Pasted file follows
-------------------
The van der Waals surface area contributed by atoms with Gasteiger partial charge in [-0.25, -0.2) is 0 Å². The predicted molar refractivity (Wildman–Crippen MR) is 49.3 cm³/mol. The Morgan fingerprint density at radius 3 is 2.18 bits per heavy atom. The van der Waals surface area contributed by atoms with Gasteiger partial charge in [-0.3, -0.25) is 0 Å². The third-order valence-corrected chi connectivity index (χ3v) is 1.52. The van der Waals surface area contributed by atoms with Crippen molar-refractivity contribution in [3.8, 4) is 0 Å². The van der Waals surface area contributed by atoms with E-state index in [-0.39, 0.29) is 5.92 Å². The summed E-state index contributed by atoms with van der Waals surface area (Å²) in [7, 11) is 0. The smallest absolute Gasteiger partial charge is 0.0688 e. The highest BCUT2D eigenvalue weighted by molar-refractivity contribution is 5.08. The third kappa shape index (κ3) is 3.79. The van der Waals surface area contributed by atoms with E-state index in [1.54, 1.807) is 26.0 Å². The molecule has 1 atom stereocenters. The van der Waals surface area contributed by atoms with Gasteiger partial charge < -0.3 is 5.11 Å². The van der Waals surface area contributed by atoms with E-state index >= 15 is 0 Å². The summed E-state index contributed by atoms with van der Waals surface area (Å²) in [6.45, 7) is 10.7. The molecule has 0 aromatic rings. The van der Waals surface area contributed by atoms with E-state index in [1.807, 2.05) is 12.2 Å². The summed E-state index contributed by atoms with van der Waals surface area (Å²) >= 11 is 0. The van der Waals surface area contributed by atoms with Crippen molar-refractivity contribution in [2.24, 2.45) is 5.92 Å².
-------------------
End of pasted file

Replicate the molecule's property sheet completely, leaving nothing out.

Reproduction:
The van der Waals surface area contributed by atoms with Gasteiger partial charge in [-0.25, -0.2) is 0 Å². The predicted molar refractivity (Wildman–Crippen MR) is 49.3 cm³/mol. The Morgan fingerprint density at radius 3 is 2.18 bits per heavy atom. The van der Waals surface area contributed by atoms with Gasteiger partial charge in [-0.3, -0.25) is 0 Å². The third-order valence-corrected chi connectivity index (χ3v) is 1.52. The van der Waals surface area contributed by atoms with Crippen molar-refractivity contribution in [3.8, 4) is 0 Å². The van der Waals surface area contributed by atoms with E-state index in [-0.39, 0.29) is 5.92 Å². The summed E-state index contributed by atoms with van der Waals surface area (Å²) in [7, 11) is 0. The smallest absolute Gasteiger partial charge is 0.0688 e. The highest BCUT2D eigenvalue weighted by molar-refractivity contribution is 5.08. The third kappa shape index (κ3) is 3.79. The van der Waals surface area contributed by atoms with E-state index in [1.54, 1.807) is 26.0 Å². The molecule has 1 atom stereocenters. The van der Waals surface area contributed by atoms with Gasteiger partial charge < -0.3 is 5.11 Å². The van der Waals surface area contributed by atoms with E-state index >= 15 is 0 Å². The summed E-state index contributed by atoms with van der Waals surface area (Å²) in [6.45, 7) is 10.7. The molecule has 0 aromatic rings. The van der Waals surface area contributed by atoms with E-state index in [1.807, 2.05) is 12.2 Å². The summed E-state index contributed by atoms with van der Waals surface area (Å²) >= 11 is 0. The van der Waals surface area contributed by atoms with Crippen molar-refractivity contribution in [2.24, 2.45) is 5.92 Å².